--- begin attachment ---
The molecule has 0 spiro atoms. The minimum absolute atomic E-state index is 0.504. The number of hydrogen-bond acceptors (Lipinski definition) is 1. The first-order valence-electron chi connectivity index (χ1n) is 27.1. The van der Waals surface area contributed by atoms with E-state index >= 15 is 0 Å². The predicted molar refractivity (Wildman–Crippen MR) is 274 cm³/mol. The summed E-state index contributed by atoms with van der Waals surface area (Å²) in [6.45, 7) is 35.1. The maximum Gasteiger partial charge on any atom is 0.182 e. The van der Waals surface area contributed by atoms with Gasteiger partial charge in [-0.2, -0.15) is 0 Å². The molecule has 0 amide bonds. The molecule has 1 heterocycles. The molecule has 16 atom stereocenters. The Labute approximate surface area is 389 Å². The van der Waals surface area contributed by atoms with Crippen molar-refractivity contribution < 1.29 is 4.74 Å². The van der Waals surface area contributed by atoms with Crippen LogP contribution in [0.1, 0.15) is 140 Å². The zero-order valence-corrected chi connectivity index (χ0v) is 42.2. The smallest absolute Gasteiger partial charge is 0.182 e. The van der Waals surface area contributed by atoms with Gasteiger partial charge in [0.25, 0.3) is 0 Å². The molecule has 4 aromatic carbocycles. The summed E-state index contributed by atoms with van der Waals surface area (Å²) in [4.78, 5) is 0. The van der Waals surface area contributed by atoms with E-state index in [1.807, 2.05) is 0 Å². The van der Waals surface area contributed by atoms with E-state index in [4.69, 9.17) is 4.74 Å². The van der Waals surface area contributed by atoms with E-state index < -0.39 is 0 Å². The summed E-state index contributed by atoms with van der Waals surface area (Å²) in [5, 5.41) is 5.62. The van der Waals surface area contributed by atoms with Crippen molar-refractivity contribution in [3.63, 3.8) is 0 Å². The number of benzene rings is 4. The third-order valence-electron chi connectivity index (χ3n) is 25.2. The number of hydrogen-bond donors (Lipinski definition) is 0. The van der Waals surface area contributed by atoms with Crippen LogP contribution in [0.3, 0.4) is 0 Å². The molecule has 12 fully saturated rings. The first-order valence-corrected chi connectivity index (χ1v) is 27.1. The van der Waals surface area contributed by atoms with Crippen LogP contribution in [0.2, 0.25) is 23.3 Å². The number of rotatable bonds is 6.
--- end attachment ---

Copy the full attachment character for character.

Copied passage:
The molecule has 0 spiro atoms. The minimum absolute atomic E-state index is 0.504. The number of hydrogen-bond acceptors (Lipinski definition) is 1. The first-order valence-electron chi connectivity index (χ1n) is 27.1. The van der Waals surface area contributed by atoms with E-state index >= 15 is 0 Å². The predicted molar refractivity (Wildman–Crippen MR) is 274 cm³/mol. The summed E-state index contributed by atoms with van der Waals surface area (Å²) in [6.45, 7) is 35.1. The maximum Gasteiger partial charge on any atom is 0.182 e. The van der Waals surface area contributed by atoms with Gasteiger partial charge in [-0.2, -0.15) is 0 Å². The molecule has 0 amide bonds. The molecule has 1 heterocycles. The molecule has 16 atom stereocenters. The Labute approximate surface area is 389 Å². The van der Waals surface area contributed by atoms with Crippen molar-refractivity contribution < 1.29 is 4.74 Å². The van der Waals surface area contributed by atoms with Crippen LogP contribution in [0.1, 0.15) is 140 Å². The zero-order valence-corrected chi connectivity index (χ0v) is 42.2. The smallest absolute Gasteiger partial charge is 0.182 e. The van der Waals surface area contributed by atoms with Gasteiger partial charge in [0.25, 0.3) is 0 Å². The molecule has 4 aromatic carbocycles. The summed E-state index contributed by atoms with van der Waals surface area (Å²) in [4.78, 5) is 0. The van der Waals surface area contributed by atoms with E-state index in [1.807, 2.05) is 0 Å². The van der Waals surface area contributed by atoms with E-state index in [4.69, 9.17) is 4.74 Å². The van der Waals surface area contributed by atoms with E-state index < -0.39 is 0 Å². The summed E-state index contributed by atoms with van der Waals surface area (Å²) in [5, 5.41) is 5.62. The van der Waals surface area contributed by atoms with Crippen molar-refractivity contribution in [3.63, 3.8) is 0 Å². The number of benzene rings is 4. The third-order valence-electron chi connectivity index (χ3n) is 25.2. The number of hydrogen-bond donors (Lipinski definition) is 0. The van der Waals surface area contributed by atoms with Crippen LogP contribution in [0.3, 0.4) is 0 Å². The molecule has 12 fully saturated rings. The first-order valence-corrected chi connectivity index (χ1v) is 27.1. The van der Waals surface area contributed by atoms with Crippen LogP contribution in [0.2, 0.25) is 23.3 Å². The number of rotatable bonds is 6.